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But many Filipinas have also benefited from her solid business background.

“I gave serious counseling to a single woman who was sending all of her money home to her family in the Philippines,” she says. “I taught her how to budget her finances properly. Now she has land, a house and a productive farm from which her nieces and nephews are earning incomes from selling the produce.”

Ms. Sibug decries the poverty that drives her compatriots to go abroad in search of work.

“What is important is to provide food and education for our children, but some people exchange the embrace of our children for a dollar. That’s sad when some are away from their families for 20 or 30 years.”

The Teresian Association provides the two lay missionaries with materials, education and the formation necessary to support spiritual direction, psychosocial integration and emotional and human development.

The main venue for their activities is the Pontifical Mission Library in the heart of Amman’s Jebel Hussein district, which the Teresians have administered with Catholic Near East Welfare Association for decades. Every Friday, more than 60 people from the Filipino community gather there for the noon Mass led by the community’s chaplain, Father Gerald. Afterward, they enjoy friendship and fellowship over a meal, followed by spiritual instruction and reflection.

In addition to their outreach with the Filipino migrant community, the Teresians use the center as a place for education and formation for students of the area’s Catholic schools and even as a studio to produce programs on a variety of topics that are streamed through the internet for the remote Bedouin Christian villages in the south of the country. Religious instruction includes preparation of children and adults for receiving the sacraments and for serving at the altar, adult faith formation and health care assistance for the elderly. The Teresians also reach out to Iraqi refugees, offering courses in English as a second language, which is open to Christians and Muslims alike.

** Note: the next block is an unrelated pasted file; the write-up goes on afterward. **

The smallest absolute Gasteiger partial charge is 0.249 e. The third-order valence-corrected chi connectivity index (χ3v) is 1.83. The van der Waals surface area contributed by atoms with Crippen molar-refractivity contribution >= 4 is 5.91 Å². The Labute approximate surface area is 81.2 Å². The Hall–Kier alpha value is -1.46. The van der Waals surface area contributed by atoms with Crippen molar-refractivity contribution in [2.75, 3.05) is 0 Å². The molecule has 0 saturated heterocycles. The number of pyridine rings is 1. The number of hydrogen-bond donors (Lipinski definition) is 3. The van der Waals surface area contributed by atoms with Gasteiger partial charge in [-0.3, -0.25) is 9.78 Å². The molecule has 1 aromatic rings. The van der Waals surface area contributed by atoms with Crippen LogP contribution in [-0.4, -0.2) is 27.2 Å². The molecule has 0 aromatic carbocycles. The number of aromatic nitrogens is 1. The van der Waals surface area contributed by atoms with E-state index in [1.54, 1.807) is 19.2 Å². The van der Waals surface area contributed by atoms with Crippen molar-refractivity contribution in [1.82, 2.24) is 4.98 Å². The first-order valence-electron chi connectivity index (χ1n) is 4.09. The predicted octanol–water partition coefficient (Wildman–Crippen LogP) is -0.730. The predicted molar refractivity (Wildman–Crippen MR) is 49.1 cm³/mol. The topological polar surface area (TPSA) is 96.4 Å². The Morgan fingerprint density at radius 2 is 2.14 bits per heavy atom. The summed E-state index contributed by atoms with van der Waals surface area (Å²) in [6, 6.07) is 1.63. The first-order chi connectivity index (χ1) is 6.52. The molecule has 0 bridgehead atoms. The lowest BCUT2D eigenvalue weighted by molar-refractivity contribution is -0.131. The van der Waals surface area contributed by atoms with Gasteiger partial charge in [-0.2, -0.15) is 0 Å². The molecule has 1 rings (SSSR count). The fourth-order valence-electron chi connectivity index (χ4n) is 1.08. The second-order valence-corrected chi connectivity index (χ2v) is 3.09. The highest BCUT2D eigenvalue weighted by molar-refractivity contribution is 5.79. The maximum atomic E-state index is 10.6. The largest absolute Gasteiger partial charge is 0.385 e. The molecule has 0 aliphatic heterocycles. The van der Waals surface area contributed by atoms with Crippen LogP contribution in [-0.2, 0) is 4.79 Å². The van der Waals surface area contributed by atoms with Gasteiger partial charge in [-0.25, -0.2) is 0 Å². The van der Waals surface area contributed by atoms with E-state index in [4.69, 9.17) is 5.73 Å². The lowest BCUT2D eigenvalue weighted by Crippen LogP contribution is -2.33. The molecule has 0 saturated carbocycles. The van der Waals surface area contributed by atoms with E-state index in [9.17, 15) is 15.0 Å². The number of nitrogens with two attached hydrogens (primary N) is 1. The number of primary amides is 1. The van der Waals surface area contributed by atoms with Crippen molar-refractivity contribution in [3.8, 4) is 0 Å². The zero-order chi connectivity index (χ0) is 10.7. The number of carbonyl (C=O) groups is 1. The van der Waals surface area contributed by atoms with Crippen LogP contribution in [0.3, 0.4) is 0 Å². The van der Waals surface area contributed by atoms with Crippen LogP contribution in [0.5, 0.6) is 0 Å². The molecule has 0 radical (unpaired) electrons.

“The Teresians know how to relate to the migrant worker community in Jordan,” says Ra’ed Bahou, CNEWA’s regional director for Jordan and Iraq. “At our Pontifical Mission Community Center, migrants know they have ‘a home away from home.’ They receive counseling and ways to manage stress, including advice on dealing with problems encountered with their employers.”

This ministry, he adds, is growing in both size and need.

“We are potentially adding 28,000 Christians to Jordan’s population, and this is very important,” says Mr. Bahou of Jordan’s small but influential Christian community.

“More and more programs will help these people. They need to know their rights and how to resolve problems.” The Philippines’ ambassador to Jordan has even spoken at the center on guest workers’ rights and responsibilities.

“Although you may be alone in Jordan, you don’t know loneliness,” says Fo Salas, 49, from Manila. “I have grown spiritually because I am in this community of believers, and also attend church.”

Ms. Salas has been in Jordan for 12 years, the last six of which have been spent working for a Swiss diplomatic family.

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